Class Notes - The SKETCH

Do I hear a collective groan?
I always feel a little "parental" when talking about doing a sketch before the painting; like saying "Eat your vegetables; they're good for you" - maybe reason enough NOT to do it; oops, let's not go that way.
I painted in the landscape for years without doing preliminary sketches and arrogantly felt that I didn't need to. What would it serve?
Though, in my past life as a graphic designer, the sketch/layout was the way to communicate my thoughts for everything, from art directing an illustrator or photographer to communicating visual concepts to a client. The layout was the visual language we spoke - NOT doing a layout would have been like suddenly becoming mute - by my own hand; not even an option. But, what does that have to do with the painter?
At this point, my brain wants to go out into a zillion directions- let me just say - the most common thing I hear from student painters, and even the more advanced painter, in the landscape is: "I'm lost". Ever been lost in the landscape? Ever found yourself miles up a trail with no water bottle, no lunch, no end in sight and really big blisters? (Gee, it was so beautiful, I just had to JUMP in and GO). It's called being unprepared and it can ruin the day, the hike, the painting.
The sketch is that bit of preparation that can make or break the whole day. My plein air sketches are simple, small, but are the map that keeps me ON the trail to the finish. See the next POST: we left the site way before that painting was done, but - not without a sketch. That map helped bring it together in the studio. I rely on the sketch because in it, I have already organized the values, the shapes and my thoughts on the scene; the photo is only documentation of the day. The sketch is my mind on the subject.
Some small photos here are examples of the type of sketch I do -
2 value, simple, done with a fat Sharpie; cometimes called a NOTAN. I am not selling this type of sketch but the idea that any sketch - is a Good Thing -
and it IS good for you.


On LaVeta Pass- Yes, it was COLD!

Wednesday morning David Montgomery I went up to LaVeta Pass looking for some open water, a snow bank with red willows - or any view that didn't require standing in 3 feet of snow. About 10 minutes out of Ft. Garland we found a little creek frozen over a beaver dam, not far from the road. David took the beaver dam in view and I focused in the opposite direction toward a snow bank with willows. Thankfully, the morning was sunny, and we both started strong but the wind really whips up that pass and the wind chill was bitter. You can see in the photos that we barely got more than a lay-in.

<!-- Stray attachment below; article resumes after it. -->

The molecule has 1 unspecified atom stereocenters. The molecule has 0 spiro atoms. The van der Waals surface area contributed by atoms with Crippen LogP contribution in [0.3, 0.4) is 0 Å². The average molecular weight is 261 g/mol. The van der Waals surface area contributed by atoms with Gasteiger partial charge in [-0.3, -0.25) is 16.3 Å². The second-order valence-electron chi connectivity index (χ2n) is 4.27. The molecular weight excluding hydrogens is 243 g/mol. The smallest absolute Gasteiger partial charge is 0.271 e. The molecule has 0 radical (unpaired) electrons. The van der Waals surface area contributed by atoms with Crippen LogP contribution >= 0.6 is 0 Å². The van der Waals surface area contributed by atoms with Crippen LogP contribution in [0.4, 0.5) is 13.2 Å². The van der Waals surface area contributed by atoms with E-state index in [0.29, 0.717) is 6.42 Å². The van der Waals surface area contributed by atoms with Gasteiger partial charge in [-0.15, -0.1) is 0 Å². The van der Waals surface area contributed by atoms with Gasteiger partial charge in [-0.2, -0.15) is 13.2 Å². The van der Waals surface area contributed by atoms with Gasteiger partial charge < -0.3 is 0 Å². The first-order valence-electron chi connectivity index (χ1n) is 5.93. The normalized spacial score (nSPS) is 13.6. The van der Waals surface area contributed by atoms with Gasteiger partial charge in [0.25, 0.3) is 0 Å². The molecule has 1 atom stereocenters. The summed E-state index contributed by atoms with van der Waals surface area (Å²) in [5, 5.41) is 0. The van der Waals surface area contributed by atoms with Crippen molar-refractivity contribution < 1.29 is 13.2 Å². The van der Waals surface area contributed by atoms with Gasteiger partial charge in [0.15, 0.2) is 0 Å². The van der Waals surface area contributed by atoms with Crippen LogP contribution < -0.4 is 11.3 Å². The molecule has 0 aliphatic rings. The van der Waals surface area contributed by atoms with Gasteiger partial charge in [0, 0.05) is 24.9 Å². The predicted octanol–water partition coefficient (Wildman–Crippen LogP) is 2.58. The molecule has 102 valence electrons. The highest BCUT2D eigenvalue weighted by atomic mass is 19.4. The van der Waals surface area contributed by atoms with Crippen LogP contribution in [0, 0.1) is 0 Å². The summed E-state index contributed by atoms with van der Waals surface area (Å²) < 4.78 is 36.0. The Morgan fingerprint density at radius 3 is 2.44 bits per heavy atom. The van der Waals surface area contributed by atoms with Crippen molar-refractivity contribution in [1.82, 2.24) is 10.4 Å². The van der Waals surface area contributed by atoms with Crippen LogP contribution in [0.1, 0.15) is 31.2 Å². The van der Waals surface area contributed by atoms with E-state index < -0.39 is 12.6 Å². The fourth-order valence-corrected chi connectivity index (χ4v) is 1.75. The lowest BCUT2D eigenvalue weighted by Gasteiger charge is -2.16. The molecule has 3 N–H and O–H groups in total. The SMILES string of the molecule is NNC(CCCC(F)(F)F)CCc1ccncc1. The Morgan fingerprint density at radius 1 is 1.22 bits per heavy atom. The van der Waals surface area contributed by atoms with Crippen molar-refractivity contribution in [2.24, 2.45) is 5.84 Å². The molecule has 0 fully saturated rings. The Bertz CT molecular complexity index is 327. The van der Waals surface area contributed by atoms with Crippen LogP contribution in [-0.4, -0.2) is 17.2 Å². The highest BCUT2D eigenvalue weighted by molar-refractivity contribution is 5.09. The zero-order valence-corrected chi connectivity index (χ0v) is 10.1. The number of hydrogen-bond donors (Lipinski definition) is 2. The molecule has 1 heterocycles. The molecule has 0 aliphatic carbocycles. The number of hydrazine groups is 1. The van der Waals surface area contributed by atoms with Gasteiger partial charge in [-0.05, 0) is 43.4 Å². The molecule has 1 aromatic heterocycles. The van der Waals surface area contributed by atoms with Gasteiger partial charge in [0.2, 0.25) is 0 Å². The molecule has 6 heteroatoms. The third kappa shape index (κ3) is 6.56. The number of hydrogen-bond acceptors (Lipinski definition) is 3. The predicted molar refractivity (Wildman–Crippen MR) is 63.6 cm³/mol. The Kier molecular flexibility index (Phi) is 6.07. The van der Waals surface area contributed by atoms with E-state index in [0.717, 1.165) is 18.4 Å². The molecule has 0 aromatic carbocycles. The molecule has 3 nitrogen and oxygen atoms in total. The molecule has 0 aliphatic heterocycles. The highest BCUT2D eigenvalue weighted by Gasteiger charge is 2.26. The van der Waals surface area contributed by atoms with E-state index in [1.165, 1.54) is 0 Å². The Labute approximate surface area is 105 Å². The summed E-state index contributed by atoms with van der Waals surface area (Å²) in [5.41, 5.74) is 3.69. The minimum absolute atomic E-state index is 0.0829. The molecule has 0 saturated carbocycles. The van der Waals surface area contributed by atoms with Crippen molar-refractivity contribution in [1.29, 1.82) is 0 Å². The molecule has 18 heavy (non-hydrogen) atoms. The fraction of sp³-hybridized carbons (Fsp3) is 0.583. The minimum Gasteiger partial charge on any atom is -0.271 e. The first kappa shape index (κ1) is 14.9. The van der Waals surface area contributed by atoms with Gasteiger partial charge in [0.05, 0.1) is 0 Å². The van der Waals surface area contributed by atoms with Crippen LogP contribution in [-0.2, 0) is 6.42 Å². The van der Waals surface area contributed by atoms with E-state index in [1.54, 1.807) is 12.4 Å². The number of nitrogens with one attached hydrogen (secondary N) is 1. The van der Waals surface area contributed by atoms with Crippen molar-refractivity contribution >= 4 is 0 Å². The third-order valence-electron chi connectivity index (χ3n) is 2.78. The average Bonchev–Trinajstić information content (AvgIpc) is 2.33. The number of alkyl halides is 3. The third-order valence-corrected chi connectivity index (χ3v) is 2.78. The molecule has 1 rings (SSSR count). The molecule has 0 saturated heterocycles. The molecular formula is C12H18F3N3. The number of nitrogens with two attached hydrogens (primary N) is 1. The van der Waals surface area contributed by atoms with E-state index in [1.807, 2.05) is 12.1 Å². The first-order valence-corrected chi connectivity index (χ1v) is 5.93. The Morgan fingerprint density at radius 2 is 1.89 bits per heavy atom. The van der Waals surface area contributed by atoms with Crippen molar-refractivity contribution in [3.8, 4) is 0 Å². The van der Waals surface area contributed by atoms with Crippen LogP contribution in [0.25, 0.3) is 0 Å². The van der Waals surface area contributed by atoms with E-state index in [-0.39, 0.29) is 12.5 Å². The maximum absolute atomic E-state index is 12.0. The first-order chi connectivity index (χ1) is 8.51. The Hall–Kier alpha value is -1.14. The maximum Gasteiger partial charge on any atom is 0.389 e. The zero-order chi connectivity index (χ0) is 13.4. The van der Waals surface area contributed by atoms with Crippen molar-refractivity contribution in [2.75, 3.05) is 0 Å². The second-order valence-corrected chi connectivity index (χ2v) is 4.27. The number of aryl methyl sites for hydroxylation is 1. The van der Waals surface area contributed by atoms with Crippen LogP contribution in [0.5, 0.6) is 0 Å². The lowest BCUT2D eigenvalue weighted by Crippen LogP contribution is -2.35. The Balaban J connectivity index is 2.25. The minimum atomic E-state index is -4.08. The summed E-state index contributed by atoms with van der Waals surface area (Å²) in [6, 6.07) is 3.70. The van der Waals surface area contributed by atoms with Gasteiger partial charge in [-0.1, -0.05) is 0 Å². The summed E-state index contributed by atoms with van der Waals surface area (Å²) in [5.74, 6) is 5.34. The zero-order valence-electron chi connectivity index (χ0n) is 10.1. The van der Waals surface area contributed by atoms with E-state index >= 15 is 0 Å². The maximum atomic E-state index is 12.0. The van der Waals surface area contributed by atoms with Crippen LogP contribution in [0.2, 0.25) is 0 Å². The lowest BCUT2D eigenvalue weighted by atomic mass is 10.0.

About that time I heard a cappuccino calling my name and I really don't know who was the first to suggest it but there wasn't much discussion -
we were ready to bale.
A little while later we were answering the call-of-the-wild-painter for . . . . .coffee.
My painting is below; obviously the piece had to be brought up to speed in the studio. I had done a black and white sketch in the field and, as is my method, that sketch is painted on the panel in black acrylic and a color under painting is put over that, before working with the oil. The piece didn't paint itself but the hard part had been done on location, the bones were all there and I was able to wrap it up while the inspiration was still fresh.

This IS the Wild West. . . .

On the way home we pulled off and took photos in Ft. Garland, home of the Fort/outpost manned by Kit Carson. - Dave surveys the landscape wherein just about every "old West" cliche imaginable has been squeezed into an area of a couple of blocks. From left to right, in this view alone is the steeple of the old church, a corral with a real Bison, horses, a tee pee, a hogan, and old west store front. The sign announcing "gunfights every day" didn't make it into the shot. Fortunately, the fort isn't more than a block away, in case things get out of hand. . . .
There is no discounting the beauty of Mt. Blanca though. These peaks dominate the view for miles around and stood as a silent guard eons before the first Americans came through this valley;
they are the Wild West.